JC: She is a warrior. I loved her in “Joy Luck Club” years ago. Our whole family went…the early Sunday morning to watch that movie together in a minivan and then went to dim sum and talked about it for hours. And Lisa was somebody we always talked about and loved. We actually won an auction years later where she came to our restaurant and our whole family got to meet her. Odd coincidence but at the same time she always stuck in my mind and so when this part came out, we needed someone both warm and fierce, I think she’s 92, she does a six or seven-hour theater show in Shanghai every year. She is an incredible woman and so to have her a part of this was an honor and to put her with Michelle Yeoh, with Constance, with that triad of women going head to head was just too irresistible not to have.

Asian Culture and Perspective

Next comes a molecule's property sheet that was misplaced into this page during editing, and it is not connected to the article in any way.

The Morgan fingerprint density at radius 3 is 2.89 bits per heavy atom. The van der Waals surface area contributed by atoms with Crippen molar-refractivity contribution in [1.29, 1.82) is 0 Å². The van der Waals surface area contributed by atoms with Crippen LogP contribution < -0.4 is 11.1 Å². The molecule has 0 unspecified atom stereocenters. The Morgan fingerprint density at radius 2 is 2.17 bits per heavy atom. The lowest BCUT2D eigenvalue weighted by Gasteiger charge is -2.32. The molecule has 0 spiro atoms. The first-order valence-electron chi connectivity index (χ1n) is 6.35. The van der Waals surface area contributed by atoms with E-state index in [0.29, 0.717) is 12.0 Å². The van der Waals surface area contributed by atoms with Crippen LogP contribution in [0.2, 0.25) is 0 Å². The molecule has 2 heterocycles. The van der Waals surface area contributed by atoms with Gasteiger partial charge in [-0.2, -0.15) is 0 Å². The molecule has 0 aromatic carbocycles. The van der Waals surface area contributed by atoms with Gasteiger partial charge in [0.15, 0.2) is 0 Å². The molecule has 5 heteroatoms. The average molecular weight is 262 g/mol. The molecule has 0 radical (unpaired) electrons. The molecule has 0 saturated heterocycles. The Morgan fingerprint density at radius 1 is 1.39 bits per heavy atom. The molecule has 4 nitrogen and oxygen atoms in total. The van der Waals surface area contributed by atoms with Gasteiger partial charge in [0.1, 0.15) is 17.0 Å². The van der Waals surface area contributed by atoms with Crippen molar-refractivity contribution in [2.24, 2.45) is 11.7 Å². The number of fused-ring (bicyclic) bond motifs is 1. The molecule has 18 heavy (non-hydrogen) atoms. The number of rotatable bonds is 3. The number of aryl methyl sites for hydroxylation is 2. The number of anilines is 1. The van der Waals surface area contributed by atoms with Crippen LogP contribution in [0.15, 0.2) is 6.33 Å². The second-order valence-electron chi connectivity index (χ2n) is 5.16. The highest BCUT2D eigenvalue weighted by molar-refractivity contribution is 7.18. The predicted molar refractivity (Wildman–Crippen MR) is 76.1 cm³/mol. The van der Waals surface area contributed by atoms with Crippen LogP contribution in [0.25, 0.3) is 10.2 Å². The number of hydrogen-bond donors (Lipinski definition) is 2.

JC: I come from a very specific perspective. Because I was so engulfed in American culture, even though I grew up in a Chinese restaurant, I wasn’t visiting Taiwan or China every year. My instincts are very Americanized and my parents both harass me for it and support me for it. I rely on those instincts to communicate what I see in my family. Obviously, I love my family, obviously I see how they talk or the traditions we have in our family and when I tried to explain it to my friends that is something I’ve done my whole life so putting that in a movie saying, hey share this experience that I have lived with me is what I relied on. I remember growing up, it’s difficult to explore your own cultural identity because you’re scared and you’re not sure that people…people might think it’s weird. I remember in grade school my parents came for Chinese New Year’s and they presented to the whole class what Chinese New Year’s was and I was so scared, I was in the back, did not want this to happen. And they brought lion dancers, they brought chocolates in gold wrapping, they brought red envelopes with a little money in it and then all of a sudden, I was the most popular kid in school. And it was just about understanding what this was and not this weird thing. I tried to take that approach into this movie that it’s actually a great adventure to come with me to Singapore into this sort of, they call it Singapore/Asia 101. You get to go in there…and again, Singapore isn’t China so it’s also very different, there’s so many different ethnicities there. Through Rachel I hope to take the audience with me on a trip, that you get to explore, that it’s not some alien land. It’s so warm, the food and the families eating food and the dates, and all the stuff is what you experience first when you get there and that’s how I see it too.